Buoyed by an improving economy and an increase in merger-and-acquisition activity, food retailing stocks gained ground in the first half of 2013, with many outpacing the market overall and all showing at least some positive movement.
Minneapolis-based Supervalu, which completed the sale of its largest traditional supermarket banners in March, was the industry leader in terms of percentage gain in the first six months, as its stock more than doubled, to $6.22 per share. It was followed by Roundy’s Supermarkets, Natural Grocers by Vitamin Cottage, Delhaize and Ingles Markets.
Cincinnati-based Kroger Co., whose agreement to acquire Harris Teeter Supermarkets was not announced until July 9, also saw significant gains in the first half — up about 34% — apparently based on its financial performance.
“Overall, things are getting ‘less worse’ for the industry with the economy improving,” said Andrew Wolf, a Boston-based analyst with BB&T Capital Markets. “Conventional grocers were led by Kroger’s accelerating earnings fundamentals, and most operators have turned the corner, more or less.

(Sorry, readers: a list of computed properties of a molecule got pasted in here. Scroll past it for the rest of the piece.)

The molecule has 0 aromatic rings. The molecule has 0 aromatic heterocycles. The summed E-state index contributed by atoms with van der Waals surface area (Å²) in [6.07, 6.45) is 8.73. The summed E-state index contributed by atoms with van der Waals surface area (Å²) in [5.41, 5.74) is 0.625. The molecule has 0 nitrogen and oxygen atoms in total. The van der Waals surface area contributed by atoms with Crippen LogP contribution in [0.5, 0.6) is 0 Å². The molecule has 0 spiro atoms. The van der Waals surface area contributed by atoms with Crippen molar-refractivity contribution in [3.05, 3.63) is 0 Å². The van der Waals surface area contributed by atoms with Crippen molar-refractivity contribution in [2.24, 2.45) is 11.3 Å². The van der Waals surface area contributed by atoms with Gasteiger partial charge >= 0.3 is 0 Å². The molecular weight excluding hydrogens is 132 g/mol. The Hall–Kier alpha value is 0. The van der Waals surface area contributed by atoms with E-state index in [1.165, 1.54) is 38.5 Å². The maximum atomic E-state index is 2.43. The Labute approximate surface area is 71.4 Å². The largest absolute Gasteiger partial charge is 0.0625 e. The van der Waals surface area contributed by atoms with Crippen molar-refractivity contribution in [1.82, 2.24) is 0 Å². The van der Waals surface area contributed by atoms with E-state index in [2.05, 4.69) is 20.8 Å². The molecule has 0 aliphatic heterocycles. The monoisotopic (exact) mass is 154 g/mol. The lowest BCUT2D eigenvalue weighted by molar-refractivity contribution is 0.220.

“There have been incremental improvements in the fundamentals for most operators, going either from ‘bad’ to ‘less bad,’ or ‘mediocre’ to ‘less mediocre,’ and that, generally, is where the stock market expands valuations.”
While all 24 North American food retailers and wholesalers tracked by SN saw gains in the first half of 2013, about half of them saw gains that exceeded the Dow Jones rise of 13.78% in that period. The SN Composite index, as compiled by Data Network, Huntington, N.Y., showed a gain for the six-month span of 8.48%.
The weakest performers on SN’s index included natural and organics distributor United Natural Foods Inc., which was up less than 1%, to close at $53.99; ShopRite operator Village Super Markets, which was up 2.22%, to $33.09; The Fresh Market, up 3.39%, to $49.72; wholesaler Nash Finch Co., up 5.26%, to $22.01; and Canadian operator North West Co., up 6.19%, to $23.68.